You can practice the circle-in-a-circle at the walk and jog as well as at the lope, and you can practice the previous circle exercise at the lope. Feel free to mix things up! The more you do this, the more interesting and better it is for both you and your horse.
I now would like to give you a quick way to feel whether or not your horse is moving straight and freely forward.
In Front of Your Leg
Your horse is ready, willing and able to work on collection when you can feel that he is moving freely forward without running through your hand. He feels energetic, not lazy, even when he is moving slowly. He is light in his front end with his poll above his withers, and he is responsive to your seat and legs.
As you learned in Part 2 of this series, your legs influence the back two-thirds of your horse’s body, from the withers to the tail. This part of the horse is his engine. Your legs, combined with your seat act as both accelerator and brakes—decreased pressure means “stop,” and increased pressure means “go.”
Your seat controls your horse’s hind legs—his speed. When you are correctly balanced, your hips move in sync with your horse’s motion. To speed him up, move your hips faster than his current movement. To slow down your horse, tighten your stomach and rump muscles in order to slow your hips’ following motion.
When your horse is moving freely, is soft in your hands, and is clearly pushing himself forward from his hind legs rather than dragging himself along with his front ones, he is “in front of your leg.” His poll should be the highest part of his neck, meaning his face is at, or slight ahead of, a vertical line that is perpendicular to the ground. If his nose were to tip behind this line, you would know that his weight is tipping forward onto his front end, and you would see that the crest of his neck is higher than his poll.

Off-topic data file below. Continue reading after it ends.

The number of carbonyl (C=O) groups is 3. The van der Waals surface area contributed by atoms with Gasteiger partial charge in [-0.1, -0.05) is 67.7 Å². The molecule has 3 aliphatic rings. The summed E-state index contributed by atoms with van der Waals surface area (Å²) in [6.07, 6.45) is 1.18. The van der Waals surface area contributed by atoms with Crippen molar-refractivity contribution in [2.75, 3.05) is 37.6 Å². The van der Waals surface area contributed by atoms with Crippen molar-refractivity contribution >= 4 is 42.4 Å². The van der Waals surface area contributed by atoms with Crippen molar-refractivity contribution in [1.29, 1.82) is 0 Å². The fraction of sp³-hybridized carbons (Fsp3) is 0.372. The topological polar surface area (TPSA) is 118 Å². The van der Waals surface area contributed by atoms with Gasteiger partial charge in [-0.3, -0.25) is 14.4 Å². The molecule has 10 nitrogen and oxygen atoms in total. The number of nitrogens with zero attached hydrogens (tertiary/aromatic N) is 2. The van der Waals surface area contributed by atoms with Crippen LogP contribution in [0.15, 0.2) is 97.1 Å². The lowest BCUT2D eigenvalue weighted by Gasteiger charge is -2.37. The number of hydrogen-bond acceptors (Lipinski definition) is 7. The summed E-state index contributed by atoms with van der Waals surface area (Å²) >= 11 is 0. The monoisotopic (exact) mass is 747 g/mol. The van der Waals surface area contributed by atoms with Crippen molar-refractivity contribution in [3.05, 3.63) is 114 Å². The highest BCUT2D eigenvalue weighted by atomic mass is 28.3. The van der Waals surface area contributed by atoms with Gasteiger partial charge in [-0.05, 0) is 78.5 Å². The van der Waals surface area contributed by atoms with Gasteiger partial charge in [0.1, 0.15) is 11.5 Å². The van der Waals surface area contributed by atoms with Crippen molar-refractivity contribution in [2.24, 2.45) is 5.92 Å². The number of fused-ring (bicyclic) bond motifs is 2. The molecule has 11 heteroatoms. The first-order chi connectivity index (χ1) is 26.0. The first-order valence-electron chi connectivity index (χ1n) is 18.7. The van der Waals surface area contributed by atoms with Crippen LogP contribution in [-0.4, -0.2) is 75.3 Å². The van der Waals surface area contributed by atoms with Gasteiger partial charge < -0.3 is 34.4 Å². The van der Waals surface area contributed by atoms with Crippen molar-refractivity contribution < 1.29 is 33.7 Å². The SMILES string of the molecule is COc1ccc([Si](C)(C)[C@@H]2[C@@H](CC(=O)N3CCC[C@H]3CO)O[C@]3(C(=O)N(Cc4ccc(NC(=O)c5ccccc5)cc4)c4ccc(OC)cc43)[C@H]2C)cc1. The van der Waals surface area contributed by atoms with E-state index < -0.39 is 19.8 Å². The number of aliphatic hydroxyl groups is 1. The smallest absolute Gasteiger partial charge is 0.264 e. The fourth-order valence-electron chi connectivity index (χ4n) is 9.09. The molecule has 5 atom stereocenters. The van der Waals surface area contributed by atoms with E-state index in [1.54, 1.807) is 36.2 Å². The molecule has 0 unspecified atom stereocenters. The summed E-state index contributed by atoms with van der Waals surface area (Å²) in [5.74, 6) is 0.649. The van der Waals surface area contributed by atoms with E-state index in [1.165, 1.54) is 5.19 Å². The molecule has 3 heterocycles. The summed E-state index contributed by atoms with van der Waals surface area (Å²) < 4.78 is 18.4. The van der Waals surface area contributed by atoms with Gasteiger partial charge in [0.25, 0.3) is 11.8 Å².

The opposite of a horse being in front of your leg is logically called being “behind your leg.” If your horse is behind your leg, he will feel lazy and jerky in his movement and have a short, stiff stride and abrupt transitions. He also will feel heavy on his front end since his weight will have shifted onto it, and his hind legs will be dragging out behind him because they cannot reach beneath his body. In short, he is not balanced!
If you try to “set” a horse’s head and force fake collection with your hands rather than allowing true collection to happen by engaging your horse’s hind end with your seat and legs, you will get a horse that is not balanced and one that is behind your leg! If you feel your horse falling behind your leg, go back and practice the exercises in Part 2 of this series until he is straight, forward and balanced once again.
A half-halt is a commonly used dressage aid to help with collection. Think of it like a “brake tap” in which you slow your horse by closing your outside hand in rhythm with his stride, while maintaining his energy by keeping your seat and leg aids driving him forward. (Close your fingers for no longer than it takes you to inhale.) This will compress his body as his hindquarters sink, his back rounds, and his shoulders lift as you drive him gently into your bit barrier. That is collection!
Use the circle from the previous exercises to practice slower-speed transitions using the half-halt. Remember, you want him to slow down without losing his energy (and thus balance). Close and open your fingers of your outside hand in rhythm with his stride until you achieve the desired slower speed.
For more information and helpful training materials, please visit www.lynnpalm.com or call 800-503-2824.